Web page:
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I love every note of the Waldstein (21 in C major). The final movement is almost too much beauty to bear. It's one of my top ten musical compositions.

I had been put off these great sonatas by the popularising of themes from a couple of them and had never heard of 21 till the Seinfeld episode in which the gang attend a recital given by George's new girlfriend. George skites that she will be playing the Waldstein and the others affect to be impressed - "Oh, the Waldstein.". It all ends in tears, of course.
 

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Haydn, Mozart, Vivaldi, Wagner
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Pastoral #15 ............
 

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Pathétique, Appassionata, and lately Waldstein (which I didn't realize was such a popular choice, it seems here) are among my favorites, but I love the whole set. They're all so good.

My favorite cycle of them is Schnabel. I also like Kempff and Gilels, but lately it's Schnabel every time.
 

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I love every note of the Waldstein (21 in C major). The final movement is almost too much beauty to bear. It's one of my top ten musical compositions.

I had been put off these great sonatas by the popularising of themes from a couple of them and had never heard of 21 till the Seinfeld episode in which the gang attend a recital given by George's new girlfriend. George skites that she will be playing the Waldstein and the others affect to be impressed - "Oh, the Waldstein.". It all ends in tears, of course.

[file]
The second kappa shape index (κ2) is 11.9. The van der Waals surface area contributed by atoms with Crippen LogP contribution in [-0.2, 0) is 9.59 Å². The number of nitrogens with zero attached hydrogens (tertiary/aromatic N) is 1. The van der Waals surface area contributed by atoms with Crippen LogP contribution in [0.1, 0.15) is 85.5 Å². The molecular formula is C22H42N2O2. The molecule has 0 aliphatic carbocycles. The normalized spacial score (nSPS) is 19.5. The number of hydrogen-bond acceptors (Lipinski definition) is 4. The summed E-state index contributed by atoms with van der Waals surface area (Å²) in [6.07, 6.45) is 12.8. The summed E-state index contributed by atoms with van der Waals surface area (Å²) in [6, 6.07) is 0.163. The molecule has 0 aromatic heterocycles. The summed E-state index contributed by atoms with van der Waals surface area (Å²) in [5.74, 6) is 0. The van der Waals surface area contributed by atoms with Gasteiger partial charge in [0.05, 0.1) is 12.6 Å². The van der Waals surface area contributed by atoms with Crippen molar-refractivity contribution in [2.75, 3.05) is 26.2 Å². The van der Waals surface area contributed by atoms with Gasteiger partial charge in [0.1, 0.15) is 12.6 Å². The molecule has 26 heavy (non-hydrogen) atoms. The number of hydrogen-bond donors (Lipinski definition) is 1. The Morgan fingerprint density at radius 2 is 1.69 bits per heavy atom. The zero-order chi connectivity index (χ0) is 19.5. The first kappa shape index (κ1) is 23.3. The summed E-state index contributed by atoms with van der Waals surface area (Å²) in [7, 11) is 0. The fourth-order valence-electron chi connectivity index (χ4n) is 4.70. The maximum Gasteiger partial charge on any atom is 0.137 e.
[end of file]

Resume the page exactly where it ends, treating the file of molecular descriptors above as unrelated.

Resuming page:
If I remember correctly they actually played the pathetique, though.
Guess they couldn't find an actor who could play the Waldstein. :D
 

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That is funny. I love Seinfeld but haven't seen that episode in years. I love the random references to classical music they will sometimes throw in. There's an episode where George has a melody stuck in his head and Jerry compares it to when Schumann became obsessed with a single pitch and lost his mind. :lol:
 

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Bach, Brahms, Schubert, Sibelius, Mahler, Messiaen
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The great final trinity of sonatas I see as conceived as a single entity and unlike much of his music I never tire of listening to them. Besides those I like the usual suspects - Hammerklavier, Waldstein, and Tempest; but I also really like 11, 13, 18, and 28 as more “underrated” candidates.
 

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Tempest has been intimidating for me for a long time because I have arm trouble and the cross in the second movement I thought would be prohibitively difficult.
It's not. Once you get the shape of the movement, the alternating octaves in the proper rhythm, it's really lovely.
I think the first movement has no major challenges but requires the usual attention to what he's doing and how he does it. My piano has an overactive bass and so all those melodic lines on the chord in the development are a thing, as is the final left hand broken d minor chord, which is a little awkward anyway.
The last movement seems to me a perfect example of the perplexing role of the pedal in Beethoven. I think it's too dry without some pedal, but really only rewards a brush, not a wash, and those brushes have to be applied very carefully. I try to start with no pedal and only add as necessary, and I think some is necessary here, I perceive that as a step in the evolution through the pieces.
 
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